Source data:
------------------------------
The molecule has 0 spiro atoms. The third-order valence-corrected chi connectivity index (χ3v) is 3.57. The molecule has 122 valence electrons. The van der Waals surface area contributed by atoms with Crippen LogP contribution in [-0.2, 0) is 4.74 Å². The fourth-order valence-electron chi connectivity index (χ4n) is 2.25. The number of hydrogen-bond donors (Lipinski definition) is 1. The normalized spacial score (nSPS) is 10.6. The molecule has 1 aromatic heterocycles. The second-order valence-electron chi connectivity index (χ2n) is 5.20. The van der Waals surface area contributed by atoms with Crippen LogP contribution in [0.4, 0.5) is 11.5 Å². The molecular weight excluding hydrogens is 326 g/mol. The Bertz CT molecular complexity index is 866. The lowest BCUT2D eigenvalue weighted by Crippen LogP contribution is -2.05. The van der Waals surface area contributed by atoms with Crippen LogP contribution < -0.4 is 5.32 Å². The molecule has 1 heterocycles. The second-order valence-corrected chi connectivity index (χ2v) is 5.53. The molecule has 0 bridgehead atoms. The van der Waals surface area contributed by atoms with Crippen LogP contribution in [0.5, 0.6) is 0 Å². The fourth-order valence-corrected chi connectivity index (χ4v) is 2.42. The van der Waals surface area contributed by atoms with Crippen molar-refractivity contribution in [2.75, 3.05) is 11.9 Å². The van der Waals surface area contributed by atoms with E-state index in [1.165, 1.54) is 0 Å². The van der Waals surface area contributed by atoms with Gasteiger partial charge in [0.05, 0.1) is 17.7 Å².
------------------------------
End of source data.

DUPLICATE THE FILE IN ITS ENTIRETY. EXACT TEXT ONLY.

The molecule has 0 spiro atoms. The third-order valence-corrected chi connectivity index (χ3v) is 3.57. The molecule has 122 valence electrons. The van der Waals surface area contributed by atoms with Crippen LogP contribution in [-0.2, 0) is 4.74 Å². The fourth-order valence-electron chi connectivity index (χ4n) is 2.25. The number of hydrogen-bond donors (Lipinski definition) is 1. The normalized spacial score (nSPS) is 10.6. The molecule has 1 aromatic heterocycles. The second-order valence-electron chi connectivity index (χ2n) is 5.20. The van der Waals surface area contributed by atoms with Crippen LogP contribution in [0.4, 0.5) is 11.5 Å². The molecular weight excluding hydrogens is 326 g/mol. The Bertz CT molecular complexity index is 866. The lowest BCUT2D eigenvalue weighted by Crippen LogP contribution is -2.05. The van der Waals surface area contributed by atoms with Crippen LogP contribution < -0.4 is 5.32 Å². The molecule has 1 heterocycles. The second-order valence-corrected chi connectivity index (χ2v) is 5.53. The molecule has 0 bridgehead atoms. The van der Waals surface area contributed by atoms with Crippen LogP contribution in [0.5, 0.6) is 0 Å². The fourth-order valence-corrected chi connectivity index (χ4v) is 2.42. The van der Waals surface area contributed by atoms with Crippen molar-refractivity contribution in [2.75, 3.05) is 11.9 Å². The van der Waals surface area contributed by atoms with E-state index in [1.165, 1.54) is 0 Å². The van der Waals surface area contributed by atoms with Gasteiger partial charge in [0.05, 0.1) is 17.7 Å².